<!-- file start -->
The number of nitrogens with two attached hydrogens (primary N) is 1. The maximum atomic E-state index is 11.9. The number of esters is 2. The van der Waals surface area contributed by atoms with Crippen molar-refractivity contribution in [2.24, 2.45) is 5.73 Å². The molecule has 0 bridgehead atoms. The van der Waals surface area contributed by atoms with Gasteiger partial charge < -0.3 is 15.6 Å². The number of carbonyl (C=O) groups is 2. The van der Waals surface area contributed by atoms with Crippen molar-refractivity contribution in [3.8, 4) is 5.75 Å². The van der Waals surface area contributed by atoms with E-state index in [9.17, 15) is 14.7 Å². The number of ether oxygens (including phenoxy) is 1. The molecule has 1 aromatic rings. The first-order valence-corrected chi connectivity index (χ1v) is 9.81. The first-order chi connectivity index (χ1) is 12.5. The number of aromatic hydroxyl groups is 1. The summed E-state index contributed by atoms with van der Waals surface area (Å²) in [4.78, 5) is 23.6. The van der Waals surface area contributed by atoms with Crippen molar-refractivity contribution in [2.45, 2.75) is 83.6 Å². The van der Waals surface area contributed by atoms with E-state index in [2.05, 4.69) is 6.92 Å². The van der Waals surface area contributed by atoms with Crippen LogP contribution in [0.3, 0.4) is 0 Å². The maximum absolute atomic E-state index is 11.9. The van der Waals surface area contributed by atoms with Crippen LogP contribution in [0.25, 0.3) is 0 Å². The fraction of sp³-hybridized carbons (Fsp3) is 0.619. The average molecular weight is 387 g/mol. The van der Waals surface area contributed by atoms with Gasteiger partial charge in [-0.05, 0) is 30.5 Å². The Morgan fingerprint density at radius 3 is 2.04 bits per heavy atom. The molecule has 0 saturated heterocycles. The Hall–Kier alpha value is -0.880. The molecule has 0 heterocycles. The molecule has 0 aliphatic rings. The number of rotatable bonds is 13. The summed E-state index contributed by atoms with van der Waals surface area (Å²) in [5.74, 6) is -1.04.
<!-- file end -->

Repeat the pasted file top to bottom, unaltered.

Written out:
The number of nitrogens with two attached hydrogens (primary N) is 1. The maximum atomic E-state index is 11.9. The number of esters is 2. The van der Waals surface area contributed by atoms with Crippen molar-refractivity contribution in [2.24, 2.45) is 5.73 Å². The molecule has 0 bridgehead atoms. The van der Waals surface area contributed by atoms with Gasteiger partial charge < -0.3 is 15.6 Å². The number of carbonyl (C=O) groups is 2. The van der Waals surface area contributed by atoms with Crippen molar-refractivity contribution in [3.8, 4) is 5.75 Å². The van der Waals surface area contributed by atoms with E-state index in [9.17, 15) is 14.7 Å². The number of ether oxygens (including phenoxy) is 1. The molecule has 1 aromatic rings. The first-order valence-corrected chi connectivity index (χ1v) is 9.81. The first-order chi connectivity index (χ1) is 12.5. The number of aromatic hydroxyl groups is 1. The summed E-state index contributed by atoms with van der Waals surface area (Å²) in [4.78, 5) is 23.6. The van der Waals surface area contributed by atoms with Crippen molar-refractivity contribution in [2.45, 2.75) is 83.6 Å². The van der Waals surface area contributed by atoms with E-state index in [2.05, 4.69) is 6.92 Å². The van der Waals surface area contributed by atoms with Crippen LogP contribution in [0.3, 0.4) is 0 Å². The maximum absolute atomic E-state index is 11.9. The van der Waals surface area contributed by atoms with Crippen LogP contribution in [0.25, 0.3) is 0 Å². The fraction of sp³-hybridized carbons (Fsp3) is 0.619. The average molecular weight is 387 g/mol. The van der Waals surface area contributed by atoms with Gasteiger partial charge in [-0.05, 0) is 30.5 Å². The Morgan fingerprint density at radius 3 is 2.04 bits per heavy atom. The molecule has 0 saturated heterocycles. The Hall–Kier alpha value is -0.880. The molecule has 0 heterocycles. The molecule has 0 aliphatic rings. The number of rotatable bonds is 13. The summed E-state index contributed by atoms with van der Waals surface area (Å²) in [5.74, 6) is -1.04.